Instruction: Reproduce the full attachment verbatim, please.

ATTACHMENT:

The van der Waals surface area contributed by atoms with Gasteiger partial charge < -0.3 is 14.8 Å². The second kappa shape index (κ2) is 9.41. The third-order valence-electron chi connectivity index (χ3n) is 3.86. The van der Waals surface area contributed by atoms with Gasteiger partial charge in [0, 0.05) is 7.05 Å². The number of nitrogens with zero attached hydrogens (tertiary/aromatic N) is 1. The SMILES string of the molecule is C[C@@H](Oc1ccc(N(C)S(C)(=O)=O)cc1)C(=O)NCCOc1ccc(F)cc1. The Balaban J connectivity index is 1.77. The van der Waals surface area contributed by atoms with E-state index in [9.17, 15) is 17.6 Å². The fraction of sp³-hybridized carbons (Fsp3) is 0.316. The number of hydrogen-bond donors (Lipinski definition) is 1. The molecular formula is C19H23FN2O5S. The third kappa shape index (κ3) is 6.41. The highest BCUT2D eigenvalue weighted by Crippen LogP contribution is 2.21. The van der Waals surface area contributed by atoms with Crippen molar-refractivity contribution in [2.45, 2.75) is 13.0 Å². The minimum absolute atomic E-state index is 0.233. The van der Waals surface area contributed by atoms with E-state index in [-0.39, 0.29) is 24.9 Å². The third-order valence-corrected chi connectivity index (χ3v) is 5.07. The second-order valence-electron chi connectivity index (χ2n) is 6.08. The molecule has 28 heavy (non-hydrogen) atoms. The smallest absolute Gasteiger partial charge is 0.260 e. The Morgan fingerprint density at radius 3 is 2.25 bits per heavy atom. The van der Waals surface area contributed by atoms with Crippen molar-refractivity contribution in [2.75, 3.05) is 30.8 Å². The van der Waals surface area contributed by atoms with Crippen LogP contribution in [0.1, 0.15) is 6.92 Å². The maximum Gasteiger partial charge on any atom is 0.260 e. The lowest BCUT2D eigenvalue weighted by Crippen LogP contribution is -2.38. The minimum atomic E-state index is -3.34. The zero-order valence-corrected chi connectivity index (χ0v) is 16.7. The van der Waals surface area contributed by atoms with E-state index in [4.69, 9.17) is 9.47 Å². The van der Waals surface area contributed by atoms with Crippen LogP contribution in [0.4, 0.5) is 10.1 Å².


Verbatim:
The van der Waals surface area contributed by atoms with Gasteiger partial charge < -0.3 is 14.8 Å². The second kappa shape index (κ2) is 9.41. The third-order valence-electron chi connectivity index (χ3n) is 3.86. The van der Waals surface area contributed by atoms with Gasteiger partial charge in [0, 0.05) is 7.05 Å². The number of nitrogens with zero attached hydrogens (tertiary/aromatic N) is 1. The SMILES string of the molecule is C[C@@H](Oc1ccc(N(C)S(C)(=O)=O)cc1)C(=O)NCCOc1ccc(F)cc1. The Balaban J connectivity index is 1.77. The van der Waals surface area contributed by atoms with E-state index in [9.17, 15) is 17.6 Å². The fraction of sp³-hybridized carbons (Fsp3) is 0.316. The number of hydrogen-bond donors (Lipinski definition) is 1. The molecular formula is C19H23FN2O5S. The third kappa shape index (κ3) is 6.41. The highest BCUT2D eigenvalue weighted by Crippen LogP contribution is 2.21. The van der Waals surface area contributed by atoms with Crippen molar-refractivity contribution in [2.45, 2.75) is 13.0 Å². The minimum absolute atomic E-state index is 0.233. The van der Waals surface area contributed by atoms with E-state index in [-0.39, 0.29) is 24.9 Å². The third-order valence-corrected chi connectivity index (χ3v) is 5.07. The second-order valence-electron chi connectivity index (χ2n) is 6.08. The molecule has 28 heavy (non-hydrogen) atoms. The smallest absolute Gasteiger partial charge is 0.260 e. The Morgan fingerprint density at radius 3 is 2.25 bits per heavy atom. The van der Waals surface area contributed by atoms with Crippen molar-refractivity contribution in [2.75, 3.05) is 30.8 Å². The van der Waals surface area contributed by atoms with Crippen LogP contribution in [0.1, 0.15) is 6.92 Å². The maximum Gasteiger partial charge on any atom is 0.260 e. The lowest BCUT2D eigenvalue weighted by Crippen LogP contribution is -2.38. The minimum atomic E-state index is -3.34. The zero-order valence-corrected chi connectivity index (χ0v) is 16.7. The van der Waals surface area contributed by atoms with E-state index in [4.69, 9.17) is 9.47 Å². The van der Waals surface area contributed by atoms with Crippen LogP contribution in [0.4, 0.5) is 10.1 Å².